I've not been involved in the planning meetings for the festival this year, and for that I've been grateful. It was awkward to sit in the room with these gnawing feelings of being the only grownup in the room as the Chamber of Commerce-led committee planned its USO dance. How could they not know? How could anyone have forgotten that I could not have attended had I wanted to, or, that I would have had to attend the one across town where the black USO hostesses served punch and cookies to black servicemen and women? And that Glenn Miller's "Tuxedo Junction" or the Andrews Sister's "Boogie Woogie Bugle Boy", brought no wartime memories of either patriotism or youthful exuberance.
I solved that by holding my silence and simply not attending after the first year. But as with the Pledge, I was sure that others around me were unaware and that I needed to be forgiving -- and silent.
However, I've been asked to plan a tribute to Lena Horne for this year's event. Lena Horne, who created one of the most memorable incidents of political activism long before such stories of black resistance were reported in the national press. But Lena Horne also was one of the few African Americans with enough acclaim that she was invited to the Kaiser Richmond shipyards to star in the launching of the SS George Washington Carver, one of the 17 ships named for prominent African Americans.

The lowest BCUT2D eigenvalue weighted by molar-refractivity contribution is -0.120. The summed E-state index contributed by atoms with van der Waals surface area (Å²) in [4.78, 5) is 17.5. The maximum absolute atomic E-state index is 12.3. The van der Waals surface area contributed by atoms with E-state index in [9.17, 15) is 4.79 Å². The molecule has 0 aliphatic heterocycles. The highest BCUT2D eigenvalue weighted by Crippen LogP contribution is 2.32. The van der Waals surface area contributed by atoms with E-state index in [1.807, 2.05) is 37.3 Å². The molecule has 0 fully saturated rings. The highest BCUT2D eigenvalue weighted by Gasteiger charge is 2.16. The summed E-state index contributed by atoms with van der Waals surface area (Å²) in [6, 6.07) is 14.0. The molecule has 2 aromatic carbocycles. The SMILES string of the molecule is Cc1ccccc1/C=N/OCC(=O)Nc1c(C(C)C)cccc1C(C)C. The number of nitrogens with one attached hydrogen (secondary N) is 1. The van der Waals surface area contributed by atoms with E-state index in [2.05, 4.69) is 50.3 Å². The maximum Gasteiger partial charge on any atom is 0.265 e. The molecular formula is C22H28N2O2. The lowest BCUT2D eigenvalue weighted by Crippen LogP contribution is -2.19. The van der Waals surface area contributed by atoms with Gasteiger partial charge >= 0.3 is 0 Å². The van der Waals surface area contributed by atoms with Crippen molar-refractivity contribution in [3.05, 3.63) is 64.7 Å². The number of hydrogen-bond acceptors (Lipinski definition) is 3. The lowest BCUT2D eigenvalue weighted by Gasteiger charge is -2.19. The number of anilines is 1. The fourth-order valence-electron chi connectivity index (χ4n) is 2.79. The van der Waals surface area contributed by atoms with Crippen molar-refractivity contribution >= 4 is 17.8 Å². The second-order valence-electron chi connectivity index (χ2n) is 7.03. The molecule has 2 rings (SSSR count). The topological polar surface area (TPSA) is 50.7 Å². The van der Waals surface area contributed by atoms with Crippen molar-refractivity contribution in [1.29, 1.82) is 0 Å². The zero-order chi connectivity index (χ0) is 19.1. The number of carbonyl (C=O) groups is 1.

But let her daughter, Gail Lumet Buckley tell you:
"A USO-sponsored junket to Camp Robertson, Arkansas, stopped Lena in her tracks She was scheduled to give two performances, one for the white officers, and one for the black men. She was surprised as she glanced out at the audience in the pre-show darkness at the second performance, however, to see the first two rows of white faces. "Who are these soldiers," she asked. "They're not soldiers, they're German war prisoners" was the reply. "But where are the Negro soldiers?" Lena asked. "They're sitting behind the German POWs," was the answer. To that Lena replied, "screw this!" and walked out of the auditorium to find her black driver and say, "Take me to the NAACP!" The NAACP's lone Little Rock representative was a woman, Daisy Bates, future heroine of the 1950's Little Rock school crisis. After Lena and Daisy Bates drafted a statement of protest regarding Camp Robertson Lena returned to Hollywood and hot water. She was censured by the USO and was kicked out but continued to visit black army bases at her own expense."Have we really forgotten that Lena Horne was in Jackson, Mississippi, entertaining at a fundraiser for SNCC with Medgar Evers the night before he was fatally gunned down in the driveway of his home?